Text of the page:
Cooling graphene causes buckling that could further the search for quantum materials

Graphene buckles when cooled while attached to a flat surface, resulting in patterns that could benefit the search for novel quantum materials and superconductors, according to a recent Rutgers-led research.

Quantum materials host strongly interacting electrons with special properties, such as entangled trajectories, that could provide building blocks for super-fast quantum computers. They also can become superconductors that could slash energy consumption by making power transmission and electronic devices more efficient.

Graphene and MoS2 make for a highly light-absorbent and tunable material

Physicists at the University of Basel have created a novel structure with the ability to absorb almost all light of a selected wavelength, by layering different 2D materials: graphene and molybdenum disulfide.

A highly light-absorbent and tunable material made of graphene and MoS2 imageSchematic illustration of the electron-hole pairs (electron: pink, hole: blue), which are formed by absorption of light in the two-layer molybdenum disulfide layer. Credit: Nadine Leisgang and Lorenzo Ceccarelli, Department of Physics, University of Basel

The new structure's particular properties reportedly make it a candidate for applications in optical components or as a source of individual photons, which play a key role in quantum research.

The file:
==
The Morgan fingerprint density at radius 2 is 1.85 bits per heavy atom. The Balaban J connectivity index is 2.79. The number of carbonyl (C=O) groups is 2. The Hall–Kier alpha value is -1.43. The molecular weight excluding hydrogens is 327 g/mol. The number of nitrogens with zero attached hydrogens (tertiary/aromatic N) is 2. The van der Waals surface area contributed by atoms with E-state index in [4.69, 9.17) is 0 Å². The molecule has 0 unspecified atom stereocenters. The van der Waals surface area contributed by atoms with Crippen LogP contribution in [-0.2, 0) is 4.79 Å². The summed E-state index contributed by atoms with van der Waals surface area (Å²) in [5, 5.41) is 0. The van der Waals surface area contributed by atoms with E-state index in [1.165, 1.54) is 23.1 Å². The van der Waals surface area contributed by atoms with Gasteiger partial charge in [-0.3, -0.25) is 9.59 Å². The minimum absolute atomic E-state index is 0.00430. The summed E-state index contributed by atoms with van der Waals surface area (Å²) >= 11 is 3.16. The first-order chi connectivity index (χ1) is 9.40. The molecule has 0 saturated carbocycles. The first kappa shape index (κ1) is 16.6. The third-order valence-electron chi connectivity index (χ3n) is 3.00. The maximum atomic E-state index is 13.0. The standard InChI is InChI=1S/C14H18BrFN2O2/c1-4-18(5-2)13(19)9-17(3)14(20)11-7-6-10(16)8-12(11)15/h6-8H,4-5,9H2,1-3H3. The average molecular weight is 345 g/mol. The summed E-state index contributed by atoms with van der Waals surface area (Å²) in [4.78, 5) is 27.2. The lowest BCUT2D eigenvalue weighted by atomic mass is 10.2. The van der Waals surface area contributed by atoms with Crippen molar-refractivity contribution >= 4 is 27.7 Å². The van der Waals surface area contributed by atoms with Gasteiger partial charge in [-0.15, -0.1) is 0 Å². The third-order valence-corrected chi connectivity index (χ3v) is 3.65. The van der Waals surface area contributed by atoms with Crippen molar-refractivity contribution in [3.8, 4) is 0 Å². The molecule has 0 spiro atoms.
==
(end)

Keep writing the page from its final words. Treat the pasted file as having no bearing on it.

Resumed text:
Versarien updates on financial results

VersarienVersarien Logo has announced its unaudited results for the year ended 31 March 2020. Group revenues were £8.3 million (A downfall from 2019's £9.1 million), loss before tax was £4.7 million (a larger loss compared to 2019: £2.8 million) and cash at 31 March 2020 of £1.7 million (less than 2019's £4.3 million).

Versarien also mentioned in its report various highlights like the Commercial Partnership Agreement with the Company’s textile sector collaboration partner, MAS Innovation (Private) Limited, to develop new garments utilising Versarien’s graphene ink materials, Versarien's participation in the Graphene Flagship project, led by Airbus, to develop graphene based thermo-electric ice protection systems to prevent icing on aircraft surfaces, receiving a £5 million Innovate UK loan for scale up and product development related to the GSCALE collaborations and Versarien's Graphene Enhanced Protective Face Masks launched with first orders received for 120,000 masks.

Chinese researchers develop new preparation method of graphene composites

Chinese researchers have developed a new preparation method for hybrid graphene composites by introducing new electrochemical techniques, according to the Chinese Academy of Sciences (CAS).

A research team led by Li Xinheng of the Lanzhou Institute of Chemical Physics has prepared high-performance graphene composites through the new preparation method.

Health-tech startup Flextrapower (formerly Bonbouton) launches GO-enhanced protective face masks

As part of the global fight against the COVID-19 pandemic, researchers continue innovating and investigating improvements in personal protective technology, such as nanotechnology for safer masks. One of the companies involved in this quest is a firm called Flextrapower (formerly Bonbouton), created to leverage research originally created in Stevens labs for biomedical applications.